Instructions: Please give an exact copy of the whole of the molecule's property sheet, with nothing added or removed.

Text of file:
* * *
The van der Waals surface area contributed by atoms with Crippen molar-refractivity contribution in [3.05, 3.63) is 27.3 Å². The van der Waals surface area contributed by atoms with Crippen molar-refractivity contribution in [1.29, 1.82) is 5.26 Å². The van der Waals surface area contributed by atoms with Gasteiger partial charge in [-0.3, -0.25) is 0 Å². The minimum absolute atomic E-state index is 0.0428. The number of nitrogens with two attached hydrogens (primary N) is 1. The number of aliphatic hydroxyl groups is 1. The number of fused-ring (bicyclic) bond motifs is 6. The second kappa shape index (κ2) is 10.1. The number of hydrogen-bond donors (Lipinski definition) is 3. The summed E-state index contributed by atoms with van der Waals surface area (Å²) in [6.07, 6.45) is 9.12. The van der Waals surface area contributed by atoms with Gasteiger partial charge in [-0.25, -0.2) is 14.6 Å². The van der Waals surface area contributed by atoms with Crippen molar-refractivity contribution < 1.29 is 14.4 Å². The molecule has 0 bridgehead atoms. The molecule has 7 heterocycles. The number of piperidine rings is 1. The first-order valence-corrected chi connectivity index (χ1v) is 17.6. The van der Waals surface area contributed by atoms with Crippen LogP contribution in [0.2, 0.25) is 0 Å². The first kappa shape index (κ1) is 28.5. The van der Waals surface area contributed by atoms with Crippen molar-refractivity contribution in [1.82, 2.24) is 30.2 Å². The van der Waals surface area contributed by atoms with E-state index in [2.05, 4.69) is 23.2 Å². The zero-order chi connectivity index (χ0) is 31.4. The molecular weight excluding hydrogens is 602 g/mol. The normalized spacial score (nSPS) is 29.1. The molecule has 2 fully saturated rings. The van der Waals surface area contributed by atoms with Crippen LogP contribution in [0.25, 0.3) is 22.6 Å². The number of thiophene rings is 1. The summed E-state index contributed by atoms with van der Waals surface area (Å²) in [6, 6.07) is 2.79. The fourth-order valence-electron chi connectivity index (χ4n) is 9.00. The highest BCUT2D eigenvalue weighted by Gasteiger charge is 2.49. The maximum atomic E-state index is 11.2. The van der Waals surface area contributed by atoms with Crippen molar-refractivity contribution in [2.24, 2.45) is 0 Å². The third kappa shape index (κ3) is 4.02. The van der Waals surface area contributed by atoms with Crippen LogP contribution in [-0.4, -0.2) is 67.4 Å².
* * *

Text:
The van der Waals surface area contributed by atoms with Crippen molar-refractivity contribution in [3.05, 3.63) is 27.3 Å². The van der Waals surface area contributed by atoms with Crippen molar-refractivity contribution in [1.29, 1.82) is 5.26 Å². The van der Waals surface area contributed by atoms with Gasteiger partial charge in [-0.3, -0.25) is 0 Å². The minimum absolute atomic E-state index is 0.0428. The number of nitrogens with two attached hydrogens (primary N) is 1. The number of aliphatic hydroxyl groups is 1. The number of fused-ring (bicyclic) bond motifs is 6. The second kappa shape index (κ2) is 10.1. The number of hydrogen-bond donors (Lipinski definition) is 3. The summed E-state index contributed by atoms with van der Waals surface area (Å²) in [6.07, 6.45) is 9.12. The van der Waals surface area contributed by atoms with Gasteiger partial charge in [-0.25, -0.2) is 14.6 Å². The van der Waals surface area contributed by atoms with Crippen molar-refractivity contribution < 1.29 is 14.4 Å². The molecule has 0 bridgehead atoms. The molecule has 7 heterocycles. The number of piperidine rings is 1. The first-order valence-corrected chi connectivity index (χ1v) is 17.6. The van der Waals surface area contributed by atoms with Crippen LogP contribution in [0.2, 0.25) is 0 Å². The first kappa shape index (κ1) is 28.5. The van der Waals surface area contributed by atoms with Crippen molar-refractivity contribution in [1.82, 2.24) is 30.2 Å². The van der Waals surface area contributed by atoms with E-state index in [2.05, 4.69) is 23.2 Å². The zero-order chi connectivity index (χ0) is 31.4. The molecular weight excluding hydrogens is 602 g/mol. The normalized spacial score (nSPS) is 29.1. The molecule has 2 fully saturated rings. The van der Waals surface area contributed by atoms with Crippen LogP contribution in [0.25, 0.3) is 22.6 Å². The number of thiophene rings is 1. The summed E-state index contributed by atoms with van der Waals surface area (Å²) in [6, 6.07) is 2.79. The fourth-order valence-electron chi connectivity index (χ4n) is 9.00. The highest BCUT2D eigenvalue weighted by Gasteiger charge is 2.49. The maximum atomic E-state index is 11.2. The van der Waals surface area contributed by atoms with Crippen molar-refractivity contribution in [2.24, 2.45) is 0 Å². The third kappa shape index (κ3) is 4.02. The van der Waals surface area contributed by atoms with Crippen LogP contribution in [-0.4, -0.2) is 67.4 Å².